Emergent Gameplay

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Emergent gameplay refers to complex situations in video games, board games, or role-playing games that emerge from the interaction of relatively simple game mechanics. More recently game designers have attempted to encourage emergent play by providing tools to players such as placing web browsers within the game engine, providing programming languages, and fixing exchange rates.

These cases constitute intentional emergence, where creative uses of the game are intended by the designers. Since the 1970s and 1980s board games and table top role playing games such as ‘Dungeons & Dragons’ have featured intentional emergence as a primary game function by supplying players with relatively simple rules or frameworks for play that intentionally encourage them to explore creative strategies or interactions and exploit them toward victory or goal achievement.

However, in games with complex physics and flexible object interaction it may be possible to complete in-game problems using solutions that the game designers did not foresee. ‘Deus Ex’ is often cited as a game responsible for promoting the idea of emergent gameplay, with players developing interesting solutions such as using wall-mounted mines as pitons for climbing walls. Such emergence may also occur in games through open-ended gameplay and sheer weight of simulated content, in ‘Dwarf Fortress’ for example. The Nintendo DS game ‘Scribblenauts’ allows the player to write the name of tens of thousands of nouns within its database to bring that object into a game’s level and have it behave realistically within the game’s engine; the game challenges the player to find as many ways to complete puzzles or reach a goal by using such objects in any combination.

Some rare games don’t use a pre-planned story structure, even a non linear one with many branches. In ‘The Sims,’ a story may emerge from the actions of the player. But the player is given so much control that they are more creating a story than interacting with a story. Warren Spector, the designer of ‘Deus Ex,’ has argued that emergent narrative lacks the emotional impact of linear storytelling. ‘Left 4 Dead’ features a dynamic system for game dramatics, pacing, and difficulty called the Director. The way the Director works is called ‘Procedural narrative’: instead of having a difficulty which increases to a constant level, the AI analyzes how the players fared in the game so far, and tries to add subsequent events that would give them a sense of narrative.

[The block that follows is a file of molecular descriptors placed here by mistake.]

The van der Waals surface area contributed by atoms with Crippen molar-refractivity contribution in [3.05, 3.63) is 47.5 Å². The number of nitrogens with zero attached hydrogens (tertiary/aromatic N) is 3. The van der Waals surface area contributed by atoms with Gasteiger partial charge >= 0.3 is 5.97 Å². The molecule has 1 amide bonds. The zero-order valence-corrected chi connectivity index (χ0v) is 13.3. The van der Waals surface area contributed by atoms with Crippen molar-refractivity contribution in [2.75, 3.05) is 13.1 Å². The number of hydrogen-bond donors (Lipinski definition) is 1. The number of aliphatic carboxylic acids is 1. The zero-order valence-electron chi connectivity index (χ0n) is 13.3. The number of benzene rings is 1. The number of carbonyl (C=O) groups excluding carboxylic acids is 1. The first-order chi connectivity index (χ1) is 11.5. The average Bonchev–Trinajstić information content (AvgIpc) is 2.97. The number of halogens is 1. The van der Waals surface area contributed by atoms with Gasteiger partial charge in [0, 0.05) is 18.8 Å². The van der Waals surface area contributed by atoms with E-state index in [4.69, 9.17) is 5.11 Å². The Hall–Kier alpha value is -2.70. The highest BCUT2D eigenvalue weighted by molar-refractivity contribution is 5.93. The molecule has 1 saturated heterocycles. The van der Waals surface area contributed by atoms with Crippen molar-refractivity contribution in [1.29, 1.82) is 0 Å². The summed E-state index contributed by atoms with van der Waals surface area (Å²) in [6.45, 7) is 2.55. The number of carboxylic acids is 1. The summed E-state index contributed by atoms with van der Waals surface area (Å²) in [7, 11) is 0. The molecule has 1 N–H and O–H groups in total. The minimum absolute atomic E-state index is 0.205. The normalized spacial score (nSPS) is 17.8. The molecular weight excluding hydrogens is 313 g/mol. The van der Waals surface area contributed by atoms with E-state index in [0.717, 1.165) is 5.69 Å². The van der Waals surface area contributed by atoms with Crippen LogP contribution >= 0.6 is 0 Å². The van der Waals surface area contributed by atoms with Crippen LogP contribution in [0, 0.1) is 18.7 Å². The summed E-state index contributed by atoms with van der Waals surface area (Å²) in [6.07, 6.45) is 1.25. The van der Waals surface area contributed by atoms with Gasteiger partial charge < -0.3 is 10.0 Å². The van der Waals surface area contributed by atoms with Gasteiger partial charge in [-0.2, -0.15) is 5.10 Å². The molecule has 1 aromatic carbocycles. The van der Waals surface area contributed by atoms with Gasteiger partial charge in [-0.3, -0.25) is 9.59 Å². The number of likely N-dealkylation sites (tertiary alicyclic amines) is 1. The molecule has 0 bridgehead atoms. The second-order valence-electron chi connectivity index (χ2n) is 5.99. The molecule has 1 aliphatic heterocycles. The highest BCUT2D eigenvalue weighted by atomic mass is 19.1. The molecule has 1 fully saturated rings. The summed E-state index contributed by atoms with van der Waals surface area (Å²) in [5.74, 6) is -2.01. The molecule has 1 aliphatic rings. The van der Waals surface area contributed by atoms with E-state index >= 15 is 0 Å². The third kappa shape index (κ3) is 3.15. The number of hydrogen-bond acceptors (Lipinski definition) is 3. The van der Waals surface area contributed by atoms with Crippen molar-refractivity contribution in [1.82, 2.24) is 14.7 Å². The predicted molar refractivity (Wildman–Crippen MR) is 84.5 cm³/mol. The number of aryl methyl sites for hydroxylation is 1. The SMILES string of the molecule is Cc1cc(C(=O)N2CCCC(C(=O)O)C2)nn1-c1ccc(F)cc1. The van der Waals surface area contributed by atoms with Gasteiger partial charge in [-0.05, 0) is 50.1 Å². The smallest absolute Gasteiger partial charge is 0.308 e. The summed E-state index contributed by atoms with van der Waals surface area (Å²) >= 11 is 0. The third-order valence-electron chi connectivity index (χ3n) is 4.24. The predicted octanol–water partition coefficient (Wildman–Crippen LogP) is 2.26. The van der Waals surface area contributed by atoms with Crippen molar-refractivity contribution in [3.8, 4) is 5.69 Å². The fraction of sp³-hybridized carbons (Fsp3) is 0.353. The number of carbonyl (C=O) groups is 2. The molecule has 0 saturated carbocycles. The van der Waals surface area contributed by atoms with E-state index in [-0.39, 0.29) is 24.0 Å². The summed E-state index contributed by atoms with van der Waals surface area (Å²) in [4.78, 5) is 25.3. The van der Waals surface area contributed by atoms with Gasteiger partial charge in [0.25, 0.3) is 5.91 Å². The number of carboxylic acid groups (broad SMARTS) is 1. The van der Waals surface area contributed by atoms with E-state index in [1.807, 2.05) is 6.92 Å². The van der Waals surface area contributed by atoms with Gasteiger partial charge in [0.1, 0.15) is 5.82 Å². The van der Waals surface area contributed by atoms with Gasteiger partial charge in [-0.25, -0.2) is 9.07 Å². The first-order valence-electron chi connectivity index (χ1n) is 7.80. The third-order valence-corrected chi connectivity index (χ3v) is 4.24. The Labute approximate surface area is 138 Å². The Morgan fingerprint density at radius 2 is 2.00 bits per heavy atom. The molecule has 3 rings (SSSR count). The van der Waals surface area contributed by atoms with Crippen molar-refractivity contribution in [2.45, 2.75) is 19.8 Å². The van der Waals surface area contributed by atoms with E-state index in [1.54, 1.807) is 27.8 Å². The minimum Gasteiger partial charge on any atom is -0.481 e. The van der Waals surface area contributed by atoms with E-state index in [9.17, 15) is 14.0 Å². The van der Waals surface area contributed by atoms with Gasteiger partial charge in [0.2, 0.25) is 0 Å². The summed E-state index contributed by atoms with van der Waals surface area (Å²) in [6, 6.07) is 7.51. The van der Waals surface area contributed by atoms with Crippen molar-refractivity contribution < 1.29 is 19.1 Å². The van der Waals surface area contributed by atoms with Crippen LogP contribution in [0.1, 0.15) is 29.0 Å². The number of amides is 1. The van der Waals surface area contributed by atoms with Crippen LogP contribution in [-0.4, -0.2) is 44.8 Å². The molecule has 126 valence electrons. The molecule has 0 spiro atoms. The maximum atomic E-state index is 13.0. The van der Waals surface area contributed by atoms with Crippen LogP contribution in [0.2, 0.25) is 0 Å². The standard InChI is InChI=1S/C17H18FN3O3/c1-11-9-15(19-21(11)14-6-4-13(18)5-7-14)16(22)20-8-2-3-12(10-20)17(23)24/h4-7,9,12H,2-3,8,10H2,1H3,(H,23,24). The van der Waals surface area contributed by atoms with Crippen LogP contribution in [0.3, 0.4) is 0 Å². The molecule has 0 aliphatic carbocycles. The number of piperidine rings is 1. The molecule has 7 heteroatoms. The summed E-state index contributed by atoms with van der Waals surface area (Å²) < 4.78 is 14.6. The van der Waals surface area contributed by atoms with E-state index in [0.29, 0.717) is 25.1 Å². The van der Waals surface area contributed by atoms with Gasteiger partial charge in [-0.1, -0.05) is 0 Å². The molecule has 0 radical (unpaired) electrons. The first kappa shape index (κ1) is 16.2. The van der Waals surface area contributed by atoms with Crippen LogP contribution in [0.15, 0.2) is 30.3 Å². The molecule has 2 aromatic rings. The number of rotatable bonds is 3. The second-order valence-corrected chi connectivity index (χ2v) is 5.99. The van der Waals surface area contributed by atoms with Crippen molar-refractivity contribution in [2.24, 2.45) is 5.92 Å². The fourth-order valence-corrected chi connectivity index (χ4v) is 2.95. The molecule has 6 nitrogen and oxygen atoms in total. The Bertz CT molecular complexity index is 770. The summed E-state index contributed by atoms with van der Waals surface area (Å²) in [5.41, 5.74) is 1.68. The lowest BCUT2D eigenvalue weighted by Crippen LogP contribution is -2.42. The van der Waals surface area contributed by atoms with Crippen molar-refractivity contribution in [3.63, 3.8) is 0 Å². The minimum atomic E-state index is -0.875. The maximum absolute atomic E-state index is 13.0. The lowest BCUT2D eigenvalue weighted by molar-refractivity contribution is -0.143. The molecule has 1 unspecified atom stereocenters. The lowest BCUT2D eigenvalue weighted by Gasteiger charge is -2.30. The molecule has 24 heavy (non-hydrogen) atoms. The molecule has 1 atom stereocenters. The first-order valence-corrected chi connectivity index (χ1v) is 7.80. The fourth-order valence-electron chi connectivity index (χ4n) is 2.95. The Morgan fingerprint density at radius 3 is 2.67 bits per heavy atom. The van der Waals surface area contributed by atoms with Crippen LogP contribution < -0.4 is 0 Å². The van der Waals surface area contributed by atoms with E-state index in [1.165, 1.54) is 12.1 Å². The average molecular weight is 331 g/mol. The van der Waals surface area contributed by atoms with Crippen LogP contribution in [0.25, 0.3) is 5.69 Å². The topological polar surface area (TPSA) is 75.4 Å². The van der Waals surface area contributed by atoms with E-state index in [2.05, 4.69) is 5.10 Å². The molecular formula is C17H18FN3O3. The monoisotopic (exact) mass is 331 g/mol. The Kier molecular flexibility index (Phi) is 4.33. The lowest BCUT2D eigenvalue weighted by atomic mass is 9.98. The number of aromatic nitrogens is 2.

Unintentional emergence occur when creative uses of the video game were not intended by the game designers. For example, emergent gameplay can arise from a game’s AI performing actions or creating effects unexpected by even the software developers. This may be by either a software glitch, the game working normally but producing unexpected results when played in an abnormal way or software that allows for AI development.

In several games, especially first-person shooters, game glitches or physics quirks can become viable strategies, or even spawn their own game types. In id Software’s ‘Quake’ series, rocket jumping (using the concussive force of a rocket to launch yourself higher than normally possible) and strafe-jumping are two such examples. In the game ‘Halo 2,’ pressing the melee attack button (B) quickly followed by the reload button (X) and the primary fire button (R trigger) would result in the player not having to wait for the gun to be back in position to shoot after a melée attack. Doing this has become known as ‘BXR-ing.’ ‘Starsiege: Tribes’ had a glitch in the physics engine which allowed players to ‘ski’ up and down steep slopes by rapidly pressing the jump key, gaining substantial speed in the process. The exploitation of this glitch became central to the gameplay, supplanting the vehicles that had been originally envisioned by the designers as the primary means of traversing large maps.

Thanks to a programming oversight by Capcom, the combo (or 2-1 combo) notion was introduced with the fighting game ‘Street Fighter II,’ when skilled players learned that they could combine several attacks that left no time for their opponents to recover, as long as they were timed correctly. In online car racing games, particularly ‘Project Gotham Racing,’ players came up with a game variation called cat and mouse. The racers play on teams of at least two cars. Each team picks one very slow car as the mouse, and their goal is to have their slow car cross the finish line first. Thus the team members in faster cars aim to push their slow car into the lead and ram their opposing teams’ slow cars off the road.